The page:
A combination of the digital age, a global pandemic and an increasing interest in a low-impact lifestyle has meant companies are now having to be more reactive than ever before. The technology industry in particular has adopted a new, holistic approach to how we experience art and fashion. This year we used our in-house virtual reality software to house artworks from 22 different galleries, from London’s Alison Jacques Gallery, to Long Sharp Gallery in New York.
Our Founder & CEO Olga Dogadkina talks about the story behind Emperia, immersive virtual experiences, and answers commonly asked questions about the processes, features and costs involved when creating your virtual show.
O: “I really noticed a problem with brands not being able to portray their brand identity through e-commerce.
There was this gap that I saw online, because luxury brands’ and high street stores’ e-commerce websites look very similar — and that’s kind of the big problem for brands in e-commerce and particularly luxury products. The environment in which they’re presented is really important because it’s part of the whole brand story and the reason people buy from them.
I was working with Microsoft on a project for fashion in 2017 when I tried VR for the first time. I thought: ‘If this was easy, if this was simple, this would be so incredible, we’d all just sit at home with a headset and shop the way we shop in reality but it would be even better because things can fly and physics don’t exist. If you want to display dresses in a field of flowers or shoes on another planet in another galaxy, you can do those things.’
That’s when I started looking at how VR could be applied to creative industries. I met my co-founder whose background is in games development and VR/AR and architectural visualisation. We married the two and started creating individual virtual experiences. We’d go to a gallery or go to a store and bring the headset and set it up for an event and create a unique experience that would be available in store.
But then we got a lot of demand for things that would run online and not just with a headset. Headsets are popular but not as popular as the Internet which you can access from anywhere, from any device. So we started doing a bit of both. But the majority of the stuff we do is web-based VR. So it’s essentially an immersive experience that allows you to interact with the products and feel like you’re part of the brand’s world.”
With 3D technology, your virtual space can be an exact replica of your physical store or gallery, or something completely different that only exists digitally.
O: “We have a library of 30,000 different textures (including about 15,000 different concrete floors) so any design can be achieved, no matter how experimental.
One gallery I was talking to recently wanted to put a really big painting in their virtual gallery which is an exact replica of the one in their physical space. They asked if we could shrink the painting to make it fit. I said: ‘well, you could shrink the painting… or we could make the ceiling higher!’ We can make those little adjustments and design the space you’re dreaming of having, rather than trying to just stick to what you’ve got in reality.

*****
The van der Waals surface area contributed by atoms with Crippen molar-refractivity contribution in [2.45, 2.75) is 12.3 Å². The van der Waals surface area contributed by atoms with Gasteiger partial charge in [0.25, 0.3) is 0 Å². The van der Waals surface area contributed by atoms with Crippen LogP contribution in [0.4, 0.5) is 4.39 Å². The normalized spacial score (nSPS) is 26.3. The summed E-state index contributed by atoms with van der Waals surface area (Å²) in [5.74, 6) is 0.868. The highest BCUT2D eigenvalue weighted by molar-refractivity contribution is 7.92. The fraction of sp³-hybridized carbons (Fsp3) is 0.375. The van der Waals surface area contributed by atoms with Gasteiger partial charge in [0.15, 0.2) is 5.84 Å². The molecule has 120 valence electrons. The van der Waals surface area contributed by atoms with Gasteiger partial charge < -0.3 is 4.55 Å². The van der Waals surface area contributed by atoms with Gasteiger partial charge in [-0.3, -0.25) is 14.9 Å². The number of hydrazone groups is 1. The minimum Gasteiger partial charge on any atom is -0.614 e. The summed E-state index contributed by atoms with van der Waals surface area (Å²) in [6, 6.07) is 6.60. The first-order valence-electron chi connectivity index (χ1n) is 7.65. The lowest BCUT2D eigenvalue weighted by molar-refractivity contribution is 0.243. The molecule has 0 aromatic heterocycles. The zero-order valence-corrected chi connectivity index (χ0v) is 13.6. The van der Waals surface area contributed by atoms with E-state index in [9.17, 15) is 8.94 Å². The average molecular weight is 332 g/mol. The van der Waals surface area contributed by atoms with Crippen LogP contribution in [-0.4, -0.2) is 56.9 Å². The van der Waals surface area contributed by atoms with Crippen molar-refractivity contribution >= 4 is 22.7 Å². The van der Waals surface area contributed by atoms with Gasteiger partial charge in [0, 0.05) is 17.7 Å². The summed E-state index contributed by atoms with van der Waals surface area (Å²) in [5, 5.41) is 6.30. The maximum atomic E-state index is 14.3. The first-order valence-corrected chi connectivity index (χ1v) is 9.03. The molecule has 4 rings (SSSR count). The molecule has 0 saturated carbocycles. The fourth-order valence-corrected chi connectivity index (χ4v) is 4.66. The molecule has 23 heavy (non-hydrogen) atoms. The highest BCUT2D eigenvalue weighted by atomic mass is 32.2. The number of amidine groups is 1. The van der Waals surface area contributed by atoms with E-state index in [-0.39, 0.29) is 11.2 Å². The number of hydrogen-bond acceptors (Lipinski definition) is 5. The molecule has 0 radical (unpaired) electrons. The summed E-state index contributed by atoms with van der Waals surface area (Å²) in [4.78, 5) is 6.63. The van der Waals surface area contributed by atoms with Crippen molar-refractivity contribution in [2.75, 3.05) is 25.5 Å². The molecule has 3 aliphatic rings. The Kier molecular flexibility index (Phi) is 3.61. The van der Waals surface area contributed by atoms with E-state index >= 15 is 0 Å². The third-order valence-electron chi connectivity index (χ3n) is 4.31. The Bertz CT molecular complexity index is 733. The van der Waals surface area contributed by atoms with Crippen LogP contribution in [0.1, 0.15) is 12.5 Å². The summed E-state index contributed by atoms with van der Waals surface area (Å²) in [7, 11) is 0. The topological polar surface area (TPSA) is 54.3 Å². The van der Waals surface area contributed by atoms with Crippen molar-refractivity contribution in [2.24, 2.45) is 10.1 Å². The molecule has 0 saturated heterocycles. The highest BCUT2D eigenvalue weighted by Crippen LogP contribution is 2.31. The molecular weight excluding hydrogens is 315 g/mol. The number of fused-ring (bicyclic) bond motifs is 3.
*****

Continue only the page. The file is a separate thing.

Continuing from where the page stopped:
After the initial design step, we add the artworks or the clothing, which are all modelled and framed with 3D technology. All we need is high-resolution images of the works, then galleries can advise on the layout or how they’re supposed to be framed.
We create the frames in 3D, place them into the virtual space and create custom lighting for each piece — that’s what makes them look as realistic as they possibly can on screen. We have a feature that allows you to zoom into full-resolution of the artworks so you can zoom into every brushstroke (up to 500%).
We then add an overlay of information over that so every painting becomes clickable and you can really interact with every piece and see it in augmented reality, i.e. on your wall in your apartment.
With digital clothing, it’s a similar process but we work with patterns, so it’s stitched in 3D software and we can work essentially from a sketch — the item doesn’t need to physically exist. We can start from a rough drawing and reconstruct a whole collection in 3D.
With artwork, transactions are often made through enquiry because of the higher price point. But with fashion, things can be integrated with the eCommerce of the brand so you can purchase items directly within the same experience without having to switch and get lost in different tabs.”
Every element is customisable: from the space, to the artwork, to what frames go on the artwork. Even the pop-up windows for each painting or piece of clothing.
O: “We usually work within your brand guidelines, your logos and your fonts, making it completely authentic.
We can add any video and any audio. People love it when, with each artwork, you get to hear the artist talking about their painting. So you almost get a guided tour of the gallery. People feel more connected to the artist; it’s all about building this connection with something that they can’t reach otherwise.”
Caption: Details like levels and lighting are what really tie a space together.